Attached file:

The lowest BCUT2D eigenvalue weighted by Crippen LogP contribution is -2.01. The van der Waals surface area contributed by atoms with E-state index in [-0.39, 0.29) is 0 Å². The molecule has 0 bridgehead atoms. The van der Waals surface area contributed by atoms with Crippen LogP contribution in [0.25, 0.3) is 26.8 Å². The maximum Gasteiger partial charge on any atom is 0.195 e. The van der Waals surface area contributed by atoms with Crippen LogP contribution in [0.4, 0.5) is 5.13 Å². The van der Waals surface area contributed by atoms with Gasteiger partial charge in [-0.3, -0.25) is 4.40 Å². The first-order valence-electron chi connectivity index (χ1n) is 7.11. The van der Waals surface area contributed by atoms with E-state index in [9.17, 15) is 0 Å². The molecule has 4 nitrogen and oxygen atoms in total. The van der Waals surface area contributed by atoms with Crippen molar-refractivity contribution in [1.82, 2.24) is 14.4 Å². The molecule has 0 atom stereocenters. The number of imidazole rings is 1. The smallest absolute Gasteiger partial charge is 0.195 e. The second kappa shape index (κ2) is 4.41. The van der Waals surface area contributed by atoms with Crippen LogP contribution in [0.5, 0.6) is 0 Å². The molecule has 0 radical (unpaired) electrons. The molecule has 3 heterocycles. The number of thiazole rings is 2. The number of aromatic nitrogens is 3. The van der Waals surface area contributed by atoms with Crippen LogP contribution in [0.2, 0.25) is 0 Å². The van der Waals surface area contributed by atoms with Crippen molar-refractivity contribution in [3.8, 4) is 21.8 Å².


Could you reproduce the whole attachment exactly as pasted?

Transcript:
The lowest BCUT2D eigenvalue weighted by Crippen LogP contribution is -2.01. The van der Waals surface area contributed by atoms with E-state index in [-0.39, 0.29) is 0 Å². The molecule has 0 bridgehead atoms. The van der Waals surface area contributed by atoms with Crippen LogP contribution in [0.25, 0.3) is 26.8 Å². The maximum Gasteiger partial charge on any atom is 0.195 e. The van der Waals surface area contributed by atoms with Crippen LogP contribution in [0.4, 0.5) is 5.13 Å². The van der Waals surface area contributed by atoms with Gasteiger partial charge in [-0.3, -0.25) is 4.40 Å². The first-order valence-electron chi connectivity index (χ1n) is 7.11. The van der Waals surface area contributed by atoms with E-state index in [9.17, 15) is 0 Å². The molecule has 4 nitrogen and oxygen atoms in total. The van der Waals surface area contributed by atoms with Crippen molar-refractivity contribution in [1.82, 2.24) is 14.4 Å². The molecule has 0 atom stereocenters. The number of imidazole rings is 1. The smallest absolute Gasteiger partial charge is 0.195 e. The second kappa shape index (κ2) is 4.41. The van der Waals surface area contributed by atoms with Crippen LogP contribution in [0.5, 0.6) is 0 Å². The molecule has 0 radical (unpaired) electrons. The molecule has 3 heterocycles. The number of thiazole rings is 2. The number of aromatic nitrogens is 3. The van der Waals surface area contributed by atoms with Crippen LogP contribution in [0.2, 0.25) is 0 Å². The van der Waals surface area contributed by atoms with Crippen molar-refractivity contribution in [3.8, 4) is 21.8 Å².